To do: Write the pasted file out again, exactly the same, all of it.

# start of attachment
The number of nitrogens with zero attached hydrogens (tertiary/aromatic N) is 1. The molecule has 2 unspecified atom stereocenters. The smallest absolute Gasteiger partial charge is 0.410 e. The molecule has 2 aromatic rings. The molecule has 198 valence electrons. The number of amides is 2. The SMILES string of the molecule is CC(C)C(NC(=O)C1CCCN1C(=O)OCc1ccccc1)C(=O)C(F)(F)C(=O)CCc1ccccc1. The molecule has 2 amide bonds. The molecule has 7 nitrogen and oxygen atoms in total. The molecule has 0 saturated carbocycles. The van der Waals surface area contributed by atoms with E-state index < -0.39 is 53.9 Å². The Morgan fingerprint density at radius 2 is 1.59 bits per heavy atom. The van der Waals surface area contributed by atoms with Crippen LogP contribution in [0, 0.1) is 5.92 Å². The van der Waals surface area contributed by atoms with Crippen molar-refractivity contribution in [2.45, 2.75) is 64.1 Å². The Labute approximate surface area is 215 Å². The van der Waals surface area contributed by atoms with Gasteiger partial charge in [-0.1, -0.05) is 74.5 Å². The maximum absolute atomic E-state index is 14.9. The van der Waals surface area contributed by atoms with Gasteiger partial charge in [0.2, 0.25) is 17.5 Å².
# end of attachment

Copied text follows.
The number of nitrogens with zero attached hydrogens (tertiary/aromatic N) is 1. The molecule has 2 unspecified atom stereocenters. The smallest absolute Gasteiger partial charge is 0.410 e. The molecule has 2 aromatic rings. The molecule has 198 valence electrons. The number of amides is 2. The SMILES string of the molecule is CC(C)C(NC(=O)C1CCCN1C(=O)OCc1ccccc1)C(=O)C(F)(F)C(=O)CCc1ccccc1. The molecule has 2 amide bonds. The molecule has 7 nitrogen and oxygen atoms in total. The molecule has 0 saturated carbocycles. The van der Waals surface area contributed by atoms with E-state index < -0.39 is 53.9 Å². The Morgan fingerprint density at radius 2 is 1.59 bits per heavy atom. The van der Waals surface area contributed by atoms with Crippen LogP contribution in [0, 0.1) is 5.92 Å². The van der Waals surface area contributed by atoms with Crippen molar-refractivity contribution in [2.45, 2.75) is 64.1 Å². The Labute approximate surface area is 215 Å². The van der Waals surface area contributed by atoms with Gasteiger partial charge in [-0.1, -0.05) is 74.5 Å². The maximum absolute atomic E-state index is 14.9. The van der Waals surface area contributed by atoms with Gasteiger partial charge in [0.2, 0.25) is 17.5 Å².